Manuel Martinez Vazquez said he understood when Judge Breen told him he had given up his right to remain silent. Photo by John Chadwell.
Manuel Martinez Vazquez said he understood when Judge Breen told him he had given up his right to remain silent. Photo by John Chadwell.

After Manuel Martinez Vasquez pled guilty to second-degree murder on Aug. 11 in the death of Sarah Villar, 32, and no contest to DUI-related charges, visiting Judge Thomas Breen handed down two prison sentences that will run consecutively, adding up to 19 years to life in prison. Breen said Vazquez would first serve four years for the lesser crime and 15 years to life for the murder charge.

On June 20, 2021, Tayler Schmitt, 33, and his fiancée Villar were walking their dog along Sunnyslope Road when, according to the Hollister Police Department, as they approached Sunnyslope Lane, Vazquez drove off the north side of the road, careened across the two-lane road and struck the couple, killing Villar. 

Vasquez was charged with murder and driving under the influence, in the death of Villar. He appeared in court on June 24, 2021, via Zoom and remained in custody at San Benito County Jail without bail. 

Vasquez was provided an interpreter during his court appearance and kept his answers to “yes” and “no,” or shook his head when answering Breen’s questions. Breen reminded Vasquez that his most important right was the right to remain silent and asked him if he understood that right. Vasquez said yes. Breen told him that by filling out a form given to him and signing it he had given up his right to silence. The judge asked him if anyone had made any promises or threats against him to make him sign the form. Vasquez said no.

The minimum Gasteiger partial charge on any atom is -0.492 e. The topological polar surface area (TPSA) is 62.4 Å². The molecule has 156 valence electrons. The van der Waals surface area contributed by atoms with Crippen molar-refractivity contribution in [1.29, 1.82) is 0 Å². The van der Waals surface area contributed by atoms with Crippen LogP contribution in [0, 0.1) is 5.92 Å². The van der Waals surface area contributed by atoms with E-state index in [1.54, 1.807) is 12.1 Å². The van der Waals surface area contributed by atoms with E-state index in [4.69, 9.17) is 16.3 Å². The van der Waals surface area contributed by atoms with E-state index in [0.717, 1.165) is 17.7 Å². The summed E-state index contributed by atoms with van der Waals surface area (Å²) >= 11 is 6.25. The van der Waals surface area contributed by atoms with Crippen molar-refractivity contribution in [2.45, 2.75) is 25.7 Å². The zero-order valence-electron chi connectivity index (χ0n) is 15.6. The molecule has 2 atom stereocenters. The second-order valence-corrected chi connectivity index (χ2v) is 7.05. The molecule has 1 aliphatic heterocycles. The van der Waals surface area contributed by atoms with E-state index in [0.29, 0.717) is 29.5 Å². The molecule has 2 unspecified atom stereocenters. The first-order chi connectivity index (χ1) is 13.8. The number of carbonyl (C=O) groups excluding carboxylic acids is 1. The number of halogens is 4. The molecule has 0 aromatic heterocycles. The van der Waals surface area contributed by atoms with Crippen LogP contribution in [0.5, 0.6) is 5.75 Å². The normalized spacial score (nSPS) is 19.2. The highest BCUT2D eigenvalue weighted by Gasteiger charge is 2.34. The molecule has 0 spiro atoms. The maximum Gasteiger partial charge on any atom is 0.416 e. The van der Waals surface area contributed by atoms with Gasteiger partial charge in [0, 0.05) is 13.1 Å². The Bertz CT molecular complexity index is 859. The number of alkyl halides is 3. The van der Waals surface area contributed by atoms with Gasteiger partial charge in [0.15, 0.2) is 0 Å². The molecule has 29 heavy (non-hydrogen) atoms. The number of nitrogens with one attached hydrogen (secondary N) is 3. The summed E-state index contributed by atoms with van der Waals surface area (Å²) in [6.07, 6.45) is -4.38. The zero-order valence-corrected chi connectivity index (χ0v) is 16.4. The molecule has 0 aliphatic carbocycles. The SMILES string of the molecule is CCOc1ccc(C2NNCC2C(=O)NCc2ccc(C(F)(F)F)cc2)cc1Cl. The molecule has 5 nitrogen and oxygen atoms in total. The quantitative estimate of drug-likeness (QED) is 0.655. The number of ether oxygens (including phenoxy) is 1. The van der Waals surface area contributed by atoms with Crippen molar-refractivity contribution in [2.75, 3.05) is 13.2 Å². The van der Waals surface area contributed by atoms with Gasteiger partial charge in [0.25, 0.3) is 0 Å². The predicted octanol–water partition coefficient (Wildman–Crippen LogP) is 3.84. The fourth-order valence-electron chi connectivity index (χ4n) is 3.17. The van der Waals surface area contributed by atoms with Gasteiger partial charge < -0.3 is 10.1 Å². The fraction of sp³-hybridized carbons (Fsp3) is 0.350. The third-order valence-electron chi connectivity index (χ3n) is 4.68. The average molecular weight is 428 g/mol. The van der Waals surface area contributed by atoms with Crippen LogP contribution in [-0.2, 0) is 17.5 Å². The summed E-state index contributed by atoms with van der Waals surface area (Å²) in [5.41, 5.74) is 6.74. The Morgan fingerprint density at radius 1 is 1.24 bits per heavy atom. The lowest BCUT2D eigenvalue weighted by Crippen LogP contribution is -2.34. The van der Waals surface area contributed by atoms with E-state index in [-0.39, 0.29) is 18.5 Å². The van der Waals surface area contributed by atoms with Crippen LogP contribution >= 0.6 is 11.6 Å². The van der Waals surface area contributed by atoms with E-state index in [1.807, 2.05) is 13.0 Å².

Vasquez pled guilty to California Penal Code 187(a) that states, in part: “Behavior which shows extreme reckless disregard for the value of human life, resulting in the victim’s death. Thus, murder is an intentional killing.” He pled no contest to two vehicle codes.

District Attorney Candice Hooper told Breen that the second-degree murder charge was pursuant to People vs Watson, a California Supreme Court case which determined that people driving under the influence, under certain circumstances, can be charged with second-degree murder if they caused an accident that took a life.


Related BenitoLink stories:

Court continues hearing for driver facing murder charges 

Driver in Hollister pedestrian’s death booked for murder 


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John Chadwell worked as a feature, news and investigative reporter for BenitoLink on a freelance basis for seven years, leaving the role in Sept. 2023. Chadwell first entered the U.S. Navy right out of...